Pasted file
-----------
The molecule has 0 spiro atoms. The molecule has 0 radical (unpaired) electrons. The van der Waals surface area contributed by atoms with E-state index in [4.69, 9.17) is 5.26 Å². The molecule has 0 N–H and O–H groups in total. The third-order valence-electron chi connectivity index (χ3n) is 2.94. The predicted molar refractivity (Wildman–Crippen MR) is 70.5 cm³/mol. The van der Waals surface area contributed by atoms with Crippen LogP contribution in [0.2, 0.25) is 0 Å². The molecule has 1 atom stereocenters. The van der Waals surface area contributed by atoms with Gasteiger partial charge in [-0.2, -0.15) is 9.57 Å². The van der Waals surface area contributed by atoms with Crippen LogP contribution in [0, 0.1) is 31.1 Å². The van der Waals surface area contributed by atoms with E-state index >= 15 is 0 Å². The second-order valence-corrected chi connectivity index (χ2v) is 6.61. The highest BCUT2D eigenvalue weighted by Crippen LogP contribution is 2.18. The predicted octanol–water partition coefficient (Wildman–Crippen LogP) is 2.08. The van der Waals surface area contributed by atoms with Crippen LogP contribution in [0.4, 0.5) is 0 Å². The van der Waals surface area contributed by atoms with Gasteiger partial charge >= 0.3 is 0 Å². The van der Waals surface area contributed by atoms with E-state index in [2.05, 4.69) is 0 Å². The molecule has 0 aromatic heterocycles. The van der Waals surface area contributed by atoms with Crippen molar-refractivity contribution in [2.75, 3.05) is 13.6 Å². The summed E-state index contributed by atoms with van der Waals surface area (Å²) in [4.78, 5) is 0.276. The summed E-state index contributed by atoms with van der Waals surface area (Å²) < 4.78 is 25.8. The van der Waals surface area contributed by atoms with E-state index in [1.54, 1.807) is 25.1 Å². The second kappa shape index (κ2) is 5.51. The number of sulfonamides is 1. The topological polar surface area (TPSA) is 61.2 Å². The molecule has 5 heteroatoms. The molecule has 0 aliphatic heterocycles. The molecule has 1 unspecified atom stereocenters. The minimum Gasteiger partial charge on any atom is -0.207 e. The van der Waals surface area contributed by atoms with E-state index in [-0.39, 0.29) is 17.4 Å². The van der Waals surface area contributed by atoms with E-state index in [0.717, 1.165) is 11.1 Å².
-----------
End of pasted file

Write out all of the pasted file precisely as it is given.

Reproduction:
The molecule has 0 spiro atoms. The molecule has 0 radical (unpaired) electrons. The van der Waals surface area contributed by atoms with E-state index in [4.69, 9.17) is 5.26 Å². The molecule has 0 N–H and O–H groups in total. The third-order valence-electron chi connectivity index (χ3n) is 2.94. The predicted molar refractivity (Wildman–Crippen MR) is 70.5 cm³/mol. The van der Waals surface area contributed by atoms with Crippen LogP contribution in [0.2, 0.25) is 0 Å². The molecule has 1 atom stereocenters. The van der Waals surface area contributed by atoms with Gasteiger partial charge in [-0.2, -0.15) is 9.57 Å². The van der Waals surface area contributed by atoms with Crippen LogP contribution in [0, 0.1) is 31.1 Å². The van der Waals surface area contributed by atoms with E-state index >= 15 is 0 Å². The second-order valence-corrected chi connectivity index (χ2v) is 6.61. The highest BCUT2D eigenvalue weighted by Crippen LogP contribution is 2.18. The predicted octanol–water partition coefficient (Wildman–Crippen LogP) is 2.08. The van der Waals surface area contributed by atoms with Crippen LogP contribution in [0.4, 0.5) is 0 Å². The van der Waals surface area contributed by atoms with Gasteiger partial charge >= 0.3 is 0 Å². The van der Waals surface area contributed by atoms with E-state index in [2.05, 4.69) is 0 Å². The molecule has 0 aromatic heterocycles. The van der Waals surface area contributed by atoms with Crippen molar-refractivity contribution in [2.75, 3.05) is 13.6 Å². The summed E-state index contributed by atoms with van der Waals surface area (Å²) in [4.78, 5) is 0.276. The summed E-state index contributed by atoms with van der Waals surface area (Å²) < 4.78 is 25.8. The van der Waals surface area contributed by atoms with E-state index in [1.54, 1.807) is 25.1 Å². The second kappa shape index (κ2) is 5.51. The number of sulfonamides is 1. The topological polar surface area (TPSA) is 61.2 Å². The molecule has 5 heteroatoms. The molecule has 0 aliphatic heterocycles. The molecule has 1 unspecified atom stereocenters. The minimum Gasteiger partial charge on any atom is -0.207 e. The van der Waals surface area contributed by atoms with E-state index in [-0.39, 0.29) is 17.4 Å². The van der Waals surface area contributed by atoms with E-state index in [0.717, 1.165) is 11.1 Å².